Successfully reported this slideshow.
We use your LinkedIn profile and activity data to personalize ads and to show you more relevant ads. You can change your ad preferences anytime.

2016 Pittsburgh Data Jam Student Workshop


Published on

On Friday, Feb. 26, 2016, Pittsburgh Data Jam advisory member and Oracle enterprise architect Brian Macdonald led a hands-on workshop for teachers and students participating int the 2016 Pittsburgh Data Jam to learn about basic data analysis. The workshop was conducted at Carnegie Mellon University. This page includes the presentations, slides, and materials from that workshop.

Published in: Education
  • Login to see the comments

  • Be the first to like this

2016 Pittsburgh Data Jam Student Workshop

  1. 1. Pittsburgh Data Jam 2016 Bringing Big Data Education and Awareness to Pittsburgh High School Students February 26, 2016
  2. 2. Introductions Saman Haqqi - President - Pittsburgh Dataworks  Brian Macdonald – Data Scientist – Oracle Corporation  Pitt Science Outreach  Margaret Farrell  Laura Marshall  Jenny Lundahl  Jackie Choffo  Kyle Wiche  Chris Davis
  3. 3. Mentors  Each team will be assigned a mentor Can ask questions via email at any time  Copy everyone on your team  Copy your teacher Pitt Science Outreach students  Send email to all Have a regular scheduled call with your mentor  Don’t wait to right before presentations.
  4. 4. Data Analysis Workshop Today’s Goals Identifying relevant variables Depicting them graphically Doing the analysis Drawing conclusions Making recommendations
  5. 5. What technology will you use? Lots of tools are available Keep it simple at the beginning Use Excel Tableau is also available Many Others  R, SAS, Cognos, Oracle Business Intelligence, Google Apps, Matlab, Pyhton, Spotfire, QlikView
  6. 6. Data Analysis Process A standard repeatable process to guide data analysis. Used formally and informally  If you do analysis, you will do these steps. Used for Big Data or not so Big Data Becomes second nature as you do more analysis. Is not about using a cool data analysis tool  Although they are extremely helpful.
  7. 7. The Data Analysis Process Define your Problem Identify Data Plan your Analysis  Explore Data  Prepare Data  Model Data Tell A Story Make Recommendations Determine What’s Next Today’s Focus In practice it looks like this
  8. 8. Basic Steps for Analysis Data Exploration Data Preparation Build Models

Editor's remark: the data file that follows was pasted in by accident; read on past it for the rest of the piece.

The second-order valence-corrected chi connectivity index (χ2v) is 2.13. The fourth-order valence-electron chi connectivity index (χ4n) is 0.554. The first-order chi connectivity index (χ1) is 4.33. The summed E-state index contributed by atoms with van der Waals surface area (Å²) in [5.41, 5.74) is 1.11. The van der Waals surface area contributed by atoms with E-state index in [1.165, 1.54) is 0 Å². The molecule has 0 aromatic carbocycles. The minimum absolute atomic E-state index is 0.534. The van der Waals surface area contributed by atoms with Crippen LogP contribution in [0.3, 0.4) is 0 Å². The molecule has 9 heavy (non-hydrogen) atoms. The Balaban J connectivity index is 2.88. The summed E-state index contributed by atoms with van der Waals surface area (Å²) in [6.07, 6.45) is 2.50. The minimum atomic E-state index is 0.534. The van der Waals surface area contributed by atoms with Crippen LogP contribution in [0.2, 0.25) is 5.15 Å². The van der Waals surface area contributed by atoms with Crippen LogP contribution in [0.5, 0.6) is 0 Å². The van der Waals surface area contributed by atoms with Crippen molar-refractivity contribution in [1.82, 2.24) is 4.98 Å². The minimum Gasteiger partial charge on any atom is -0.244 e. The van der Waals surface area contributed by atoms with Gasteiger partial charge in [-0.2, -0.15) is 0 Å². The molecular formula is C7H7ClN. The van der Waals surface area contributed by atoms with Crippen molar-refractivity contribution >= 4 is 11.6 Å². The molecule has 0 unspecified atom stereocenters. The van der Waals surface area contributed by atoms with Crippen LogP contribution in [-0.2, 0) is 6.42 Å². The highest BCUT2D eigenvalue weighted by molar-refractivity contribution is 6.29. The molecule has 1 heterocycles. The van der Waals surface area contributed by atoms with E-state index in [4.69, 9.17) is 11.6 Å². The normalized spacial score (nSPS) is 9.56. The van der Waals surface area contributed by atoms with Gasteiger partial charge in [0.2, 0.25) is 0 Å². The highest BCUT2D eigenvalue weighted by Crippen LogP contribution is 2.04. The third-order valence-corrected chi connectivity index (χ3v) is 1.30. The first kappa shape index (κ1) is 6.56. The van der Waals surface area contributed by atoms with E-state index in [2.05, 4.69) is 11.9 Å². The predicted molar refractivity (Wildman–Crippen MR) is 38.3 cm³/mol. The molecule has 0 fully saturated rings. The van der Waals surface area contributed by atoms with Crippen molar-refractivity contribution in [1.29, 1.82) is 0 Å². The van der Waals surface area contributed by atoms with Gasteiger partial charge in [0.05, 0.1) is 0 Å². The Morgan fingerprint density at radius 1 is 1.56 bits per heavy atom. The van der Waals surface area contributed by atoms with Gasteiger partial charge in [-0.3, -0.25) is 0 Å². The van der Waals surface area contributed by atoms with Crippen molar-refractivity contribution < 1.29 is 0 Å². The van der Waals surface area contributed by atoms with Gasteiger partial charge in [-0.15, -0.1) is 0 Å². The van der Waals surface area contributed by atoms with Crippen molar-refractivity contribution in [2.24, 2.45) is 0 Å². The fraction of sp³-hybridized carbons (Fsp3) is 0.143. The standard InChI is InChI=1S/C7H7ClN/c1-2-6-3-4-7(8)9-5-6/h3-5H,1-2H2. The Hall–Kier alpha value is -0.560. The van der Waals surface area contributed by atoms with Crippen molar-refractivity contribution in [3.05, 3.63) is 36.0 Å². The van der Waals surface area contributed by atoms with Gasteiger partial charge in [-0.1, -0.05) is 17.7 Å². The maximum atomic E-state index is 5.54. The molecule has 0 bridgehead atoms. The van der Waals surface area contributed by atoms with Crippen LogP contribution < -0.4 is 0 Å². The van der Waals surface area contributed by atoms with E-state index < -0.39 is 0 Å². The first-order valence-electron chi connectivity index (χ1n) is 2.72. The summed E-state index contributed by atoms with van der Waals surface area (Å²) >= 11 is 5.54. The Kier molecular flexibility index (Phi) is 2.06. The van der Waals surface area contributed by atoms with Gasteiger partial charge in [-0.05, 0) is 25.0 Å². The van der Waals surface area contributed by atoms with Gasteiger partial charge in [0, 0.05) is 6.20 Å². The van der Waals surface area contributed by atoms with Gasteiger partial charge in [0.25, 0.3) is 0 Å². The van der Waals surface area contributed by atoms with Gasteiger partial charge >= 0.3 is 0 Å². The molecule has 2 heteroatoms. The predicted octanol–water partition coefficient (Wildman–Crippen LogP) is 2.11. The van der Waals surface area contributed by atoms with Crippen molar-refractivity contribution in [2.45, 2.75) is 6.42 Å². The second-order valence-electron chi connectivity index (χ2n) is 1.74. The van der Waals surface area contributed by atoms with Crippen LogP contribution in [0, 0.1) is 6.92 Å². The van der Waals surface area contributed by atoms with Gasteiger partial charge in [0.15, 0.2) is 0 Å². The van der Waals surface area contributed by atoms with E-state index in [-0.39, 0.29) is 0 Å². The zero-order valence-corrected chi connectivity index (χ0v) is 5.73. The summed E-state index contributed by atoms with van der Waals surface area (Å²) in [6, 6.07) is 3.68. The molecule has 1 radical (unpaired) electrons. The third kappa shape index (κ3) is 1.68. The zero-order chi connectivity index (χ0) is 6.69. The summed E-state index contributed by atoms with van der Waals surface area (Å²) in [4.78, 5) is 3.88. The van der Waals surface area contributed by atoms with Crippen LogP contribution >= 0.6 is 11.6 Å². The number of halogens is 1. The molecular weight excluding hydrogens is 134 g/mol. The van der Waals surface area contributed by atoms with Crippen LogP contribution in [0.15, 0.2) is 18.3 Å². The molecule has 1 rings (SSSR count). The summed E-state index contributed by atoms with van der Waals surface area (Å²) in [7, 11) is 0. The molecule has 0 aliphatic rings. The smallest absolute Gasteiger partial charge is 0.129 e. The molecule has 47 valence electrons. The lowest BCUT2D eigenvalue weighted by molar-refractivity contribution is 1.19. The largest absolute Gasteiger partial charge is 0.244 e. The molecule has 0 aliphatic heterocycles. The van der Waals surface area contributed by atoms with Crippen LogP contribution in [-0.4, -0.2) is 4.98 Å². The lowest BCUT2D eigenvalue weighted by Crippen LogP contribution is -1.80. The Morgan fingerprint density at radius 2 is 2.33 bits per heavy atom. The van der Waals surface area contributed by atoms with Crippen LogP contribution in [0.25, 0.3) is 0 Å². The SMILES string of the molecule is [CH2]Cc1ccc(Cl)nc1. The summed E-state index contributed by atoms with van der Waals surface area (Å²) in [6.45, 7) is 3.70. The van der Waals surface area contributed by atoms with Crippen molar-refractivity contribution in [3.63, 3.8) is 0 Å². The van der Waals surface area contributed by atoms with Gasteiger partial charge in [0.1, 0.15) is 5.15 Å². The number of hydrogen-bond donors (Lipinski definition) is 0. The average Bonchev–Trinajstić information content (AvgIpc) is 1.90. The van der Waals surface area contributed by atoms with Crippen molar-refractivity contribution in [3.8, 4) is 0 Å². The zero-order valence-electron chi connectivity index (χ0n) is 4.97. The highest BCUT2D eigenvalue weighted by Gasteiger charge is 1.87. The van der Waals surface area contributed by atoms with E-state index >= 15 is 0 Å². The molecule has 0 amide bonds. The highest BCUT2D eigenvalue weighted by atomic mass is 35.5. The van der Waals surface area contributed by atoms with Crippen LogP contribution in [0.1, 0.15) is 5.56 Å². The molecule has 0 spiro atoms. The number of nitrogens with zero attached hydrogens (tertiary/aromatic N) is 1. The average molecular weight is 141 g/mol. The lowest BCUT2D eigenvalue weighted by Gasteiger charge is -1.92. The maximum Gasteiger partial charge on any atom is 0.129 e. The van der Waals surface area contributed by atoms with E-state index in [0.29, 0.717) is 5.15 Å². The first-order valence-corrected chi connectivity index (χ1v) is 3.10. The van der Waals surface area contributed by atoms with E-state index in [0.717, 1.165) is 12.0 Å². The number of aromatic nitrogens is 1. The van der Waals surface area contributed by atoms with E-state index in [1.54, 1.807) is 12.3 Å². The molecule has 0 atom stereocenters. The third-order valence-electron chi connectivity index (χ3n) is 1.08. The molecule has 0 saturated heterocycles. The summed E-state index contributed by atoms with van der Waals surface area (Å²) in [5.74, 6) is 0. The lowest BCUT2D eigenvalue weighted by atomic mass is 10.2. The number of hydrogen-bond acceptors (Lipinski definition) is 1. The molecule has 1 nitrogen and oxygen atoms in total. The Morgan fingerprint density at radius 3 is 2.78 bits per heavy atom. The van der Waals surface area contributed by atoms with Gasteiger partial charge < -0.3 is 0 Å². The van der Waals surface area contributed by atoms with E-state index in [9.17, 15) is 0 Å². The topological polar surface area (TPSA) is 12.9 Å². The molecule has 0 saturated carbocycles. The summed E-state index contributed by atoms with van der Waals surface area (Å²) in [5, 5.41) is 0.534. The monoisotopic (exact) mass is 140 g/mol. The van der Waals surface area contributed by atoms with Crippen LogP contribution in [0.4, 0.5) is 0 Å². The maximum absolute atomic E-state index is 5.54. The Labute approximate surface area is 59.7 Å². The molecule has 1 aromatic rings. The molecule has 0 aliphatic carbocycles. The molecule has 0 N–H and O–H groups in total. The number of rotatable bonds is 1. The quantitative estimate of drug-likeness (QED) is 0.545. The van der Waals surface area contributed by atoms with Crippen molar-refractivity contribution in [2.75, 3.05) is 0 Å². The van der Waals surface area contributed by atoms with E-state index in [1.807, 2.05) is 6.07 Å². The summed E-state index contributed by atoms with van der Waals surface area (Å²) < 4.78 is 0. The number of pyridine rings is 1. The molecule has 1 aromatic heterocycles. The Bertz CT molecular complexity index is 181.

9. 9. Data Exploration Exploratory Data Analysis (EDA)  Goal is to get an understanding of what data you have What are your variables Basic Statistics Graph Data Look for missing values Look for outliers Will this data help you answer your question?
  10. 10. Basic Statistics Goal is to get a basic understanding of your data  Mean (Average) • Sum of values/Count of values  Median • Mid Point of Values  Maximum, Minimum (Range)  Standard Deviation (σ) & Variance (σ^2) • How spread out the values are compared to the mean  Quartiles • Nice buckets of the spread of the data
  11. 11. Demo - Statistics in Excel
  12. 12. Graphing Data Helps visualize patterns in the data Especially with large data sets.  gnip/locals/#12/40.4620/-80.0151 Spot exceptions Use the best graph for the data types Help tell your story
  13. 13. Demo - Graphing in Excel
  14. 14. Missing Values Can have large impact on basic statistics Count # of missing values of every variable (column) Important to understand why data is missing?  Data entry  Wasn’t collected  Isn’t relevant Should you use the variable? Should you fill in missing values  Use mean, median, max, min, 0.  You need to determine best method
  15. 15. Outliers Outliers are values at the extreme Much larger or smaller than most of your data May have many causes  Data Entry Error  Instrument Malfunction  Real Exceptional data Is 140º F an Outlier Some are easy to spot within a single variable Some are only found with multiple variables
  16. 16. Outliers Need to decide how to treat Outliers  Is the variable ok to use? Do you question the validity of the data?  Remove them from your data set?  Keep them as is?  Change the value (i.e. make it less extreme)  Infer the real meaning • -90º F temperature in Miami is likely 90º Make sure you understand implications Document your decision making